Restaurant Review - Training meals
Art Institute culinary students earn high marks for innovative appetizers, sensational soups and breath-taking breads
I have seen the future and it tastes a lot better than we might expect.
That's the future of Georgia food service, mind you — the future that's now being diced and pureed by the young chefs, managers and proto-restaurateurs in training at the Art Institute of Atlanta.
Under a cadre of professional chefs and instructors led by top toque Sarah Gorham (former proprietor of Two Chefs in Little Five Points), the culinary arts students cook, bake, serve and pop corks for paying guests at Creations, the laboratory restaurant on the fifth floor of the Dunwoody campus.
The public is invited. Reservations are essential. But keep in mind that this is a movable feast. Nailing down seats is tricky. The restaurant lab's schedule depends upon classes and curricula, not the marketplace.
Though about 10 tables small, Creations feels big. Windows on three sides face the suburban landscape, an oven-equipped classroom and the restaurant's kitchen. A bar and cashier's desk occupy the fourth wall. Swanky accouterments include white tablecloths, fresh flowers, no-nonsense stemware, wine racks and a handsome grill cart for tableside preparations. (Flaming cherries jubilee over ice cream-stuffed crepes was among the featured desserts when I dined there.)
By design, dinner menus are as wide-ranging as a philosophy seminar. Five courses, each with three or four choices, offer overviews of what we'll eventually be seeing in clubs and restaurants staffed by AIA graduates. Portions are modest. Almost all protein foods are fully cooked, not "seared," much less served raw. Dinner costs $30 per person plus tax, tip and beverages. Lunch is much less formal and sold a la carte.
Dinner begins with a basket of assorted, first-rate rolls and a plate of decoratively piped sweet butter. Refills on both are provided without fuss. After that, what you get depends upon the night and the chef in charge.
The menu is written in French (sometimes needlessly so — Cerises Jubilé avec Glace de Vanille, for instance) with English translations. The range of flavors and styles starts with contemporary hotel-continental (sweet onion tart with sauteed foie gras and lavender-marinated kiwi balls), then flirts with modernism a la Guenter Seeger (a sweet, bright-edgy apple-horseradish broth with root vegetables and quail quenelles). The kitchen really hits its stride with a seafood-fusion entree (pan-fried fresh halibut on Israeli conscious with grilled Japanese eggplant, cucumber angel hair and scallion emulsion).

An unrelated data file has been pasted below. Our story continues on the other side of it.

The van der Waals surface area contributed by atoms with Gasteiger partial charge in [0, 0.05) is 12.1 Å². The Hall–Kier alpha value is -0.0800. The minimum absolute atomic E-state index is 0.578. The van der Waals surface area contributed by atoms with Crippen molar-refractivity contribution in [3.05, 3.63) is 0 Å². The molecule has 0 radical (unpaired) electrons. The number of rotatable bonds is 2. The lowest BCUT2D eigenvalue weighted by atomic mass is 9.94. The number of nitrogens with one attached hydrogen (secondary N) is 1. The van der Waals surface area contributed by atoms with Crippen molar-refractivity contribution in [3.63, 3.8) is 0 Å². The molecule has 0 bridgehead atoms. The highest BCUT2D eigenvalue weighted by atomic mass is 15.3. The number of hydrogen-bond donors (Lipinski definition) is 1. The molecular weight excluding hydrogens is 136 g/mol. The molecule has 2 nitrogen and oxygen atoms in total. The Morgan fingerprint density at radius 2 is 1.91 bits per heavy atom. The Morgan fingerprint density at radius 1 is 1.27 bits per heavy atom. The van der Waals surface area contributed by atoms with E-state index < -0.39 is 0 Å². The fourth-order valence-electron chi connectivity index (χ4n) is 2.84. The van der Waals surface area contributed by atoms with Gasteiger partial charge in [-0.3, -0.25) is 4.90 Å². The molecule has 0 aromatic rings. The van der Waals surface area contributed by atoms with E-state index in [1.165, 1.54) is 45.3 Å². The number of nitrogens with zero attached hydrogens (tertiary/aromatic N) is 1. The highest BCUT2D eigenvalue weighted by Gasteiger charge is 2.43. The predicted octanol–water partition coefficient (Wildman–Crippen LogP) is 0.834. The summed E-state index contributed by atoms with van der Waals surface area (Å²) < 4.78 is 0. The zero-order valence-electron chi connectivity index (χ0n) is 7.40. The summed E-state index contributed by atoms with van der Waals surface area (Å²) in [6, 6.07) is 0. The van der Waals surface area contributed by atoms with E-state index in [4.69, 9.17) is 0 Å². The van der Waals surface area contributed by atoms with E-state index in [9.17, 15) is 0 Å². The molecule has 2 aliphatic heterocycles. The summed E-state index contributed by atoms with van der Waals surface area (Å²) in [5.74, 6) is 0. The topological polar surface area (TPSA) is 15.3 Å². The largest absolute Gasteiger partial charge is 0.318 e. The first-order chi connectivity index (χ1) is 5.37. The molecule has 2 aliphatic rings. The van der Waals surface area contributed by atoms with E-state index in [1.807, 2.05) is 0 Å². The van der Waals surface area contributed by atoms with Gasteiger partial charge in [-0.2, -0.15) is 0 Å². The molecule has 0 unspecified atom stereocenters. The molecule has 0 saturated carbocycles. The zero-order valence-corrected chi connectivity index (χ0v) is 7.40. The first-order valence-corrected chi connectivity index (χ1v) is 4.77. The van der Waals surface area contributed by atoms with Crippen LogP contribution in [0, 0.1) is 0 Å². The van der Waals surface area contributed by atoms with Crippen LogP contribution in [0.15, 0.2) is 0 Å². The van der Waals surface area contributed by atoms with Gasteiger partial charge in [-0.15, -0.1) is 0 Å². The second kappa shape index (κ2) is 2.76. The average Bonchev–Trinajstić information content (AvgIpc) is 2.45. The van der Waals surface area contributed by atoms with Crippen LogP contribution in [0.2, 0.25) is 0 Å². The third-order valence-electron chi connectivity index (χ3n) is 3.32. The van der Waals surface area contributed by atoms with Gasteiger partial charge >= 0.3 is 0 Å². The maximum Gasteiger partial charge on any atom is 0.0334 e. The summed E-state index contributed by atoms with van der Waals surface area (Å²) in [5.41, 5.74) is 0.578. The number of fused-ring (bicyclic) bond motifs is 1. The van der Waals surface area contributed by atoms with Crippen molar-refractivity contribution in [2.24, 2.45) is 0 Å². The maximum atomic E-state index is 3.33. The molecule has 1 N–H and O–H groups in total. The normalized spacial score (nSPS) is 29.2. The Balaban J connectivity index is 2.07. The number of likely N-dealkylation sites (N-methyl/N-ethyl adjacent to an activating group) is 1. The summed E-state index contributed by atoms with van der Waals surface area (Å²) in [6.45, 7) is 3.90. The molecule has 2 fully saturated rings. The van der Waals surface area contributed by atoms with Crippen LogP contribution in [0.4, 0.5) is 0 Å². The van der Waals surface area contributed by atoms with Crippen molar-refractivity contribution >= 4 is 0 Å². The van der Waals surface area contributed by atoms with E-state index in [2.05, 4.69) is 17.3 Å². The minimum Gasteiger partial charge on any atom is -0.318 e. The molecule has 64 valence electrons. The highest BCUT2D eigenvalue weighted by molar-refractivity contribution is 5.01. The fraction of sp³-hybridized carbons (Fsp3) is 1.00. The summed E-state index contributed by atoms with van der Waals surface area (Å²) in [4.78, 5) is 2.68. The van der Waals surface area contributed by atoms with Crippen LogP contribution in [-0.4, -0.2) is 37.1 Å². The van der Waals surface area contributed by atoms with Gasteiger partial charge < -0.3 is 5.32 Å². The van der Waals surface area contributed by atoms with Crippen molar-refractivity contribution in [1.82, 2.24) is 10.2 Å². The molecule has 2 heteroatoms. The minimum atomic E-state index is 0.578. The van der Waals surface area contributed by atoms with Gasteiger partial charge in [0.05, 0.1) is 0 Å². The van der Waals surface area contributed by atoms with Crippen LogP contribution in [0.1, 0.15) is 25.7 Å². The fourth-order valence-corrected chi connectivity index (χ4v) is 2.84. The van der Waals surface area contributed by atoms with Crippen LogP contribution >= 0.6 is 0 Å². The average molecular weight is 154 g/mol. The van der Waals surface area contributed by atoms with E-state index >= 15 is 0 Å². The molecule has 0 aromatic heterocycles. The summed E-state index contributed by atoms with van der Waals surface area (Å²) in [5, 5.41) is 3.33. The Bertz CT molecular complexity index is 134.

As might be expected, with chef-professors providing recipes as well as oversight, even relatively straightforward or routine preparations are textbook examples. Dishes are typically well presented and delicious to eat. Among the most memorable last month: Stacked, thin-sliced sweet potato and turnips pavé with porcini mushroom sauce; a boldly flavored slice of smoked trout on a vegetable terrine with thyme vinaigrette; open-faced ravioli stuffed with assorted vegetables; and a wonderful sliced portobello mushroom playing second fiddle to roast pork loin with mashed parsnips.
Disappointments, though few, were startling: Guava bread pudding possessed not the remotest guava flavor. Woody Romaine leaves with anchovy-lime vinaigrette struck me as nothing more than a poor man's Caesar. Roast chicken consomme with basil pasta and leeks was the most surprising botch. It tasted scorched. Did anyone in the kitchen sample the broth before meal service started? (Note to young managers and cooks: That's always a good idea.)
Details, details. Beginners in the 300-student culinary arts program wait tables, pour wine and prepare bills at Creations. Sous chefs are in their final quarter. Watching the beginners is great fun. They move slowly but deliberately. They smile as if they mean it. They're aware not only of their customers but of the instructors backing them up as floor manager and host. One student is in charge of the bar. Wine is sold by the bottle and the glass. BYOB is permitted, with a $7 corking fee. Coffee and espresso are also dispensed. Credit cards are accepted.
The customers the night I went were tweedy and professorial looking, Emory and Georgia Tech alumni, say, the opposite of polyester mall rats. Costuming might be different on another occasion.
Finding the place and getting the schedule can be dicey. Though I'm told that the situation has since improved, securing directions took me through a succession of receptionists, student helpers and guards before I reached a knowledgeable administrator.
These directions work: Exit Georgia 400 at Abernathy Road, go east to the second set of stop lights. Turn left on Peachtree Dunwoody Road, go through one set of lights, pass the sign that says Embassy Row, get in the left-turn lane, turn left and look for the visitors parking lot on the far side of the first building on the left. Ride the elevator to the fifth floor.
This also works: Ride MARTA to the Sandy Springs station on the North Springs line. Cross Abernathy, walk a block and a half north on Peachtree Dunwoody Road and turn left.
The current series of lunches and dinners runs through March 2. Spring quarter service starts on or about the week of April 9, with reservations taken beginning April 3. Reservation requests can be faxed to 678-579-9124. Additional information can be gained and reservations left at 770-394-8300, ext. 2111. Reservations should be secured with a major credit card.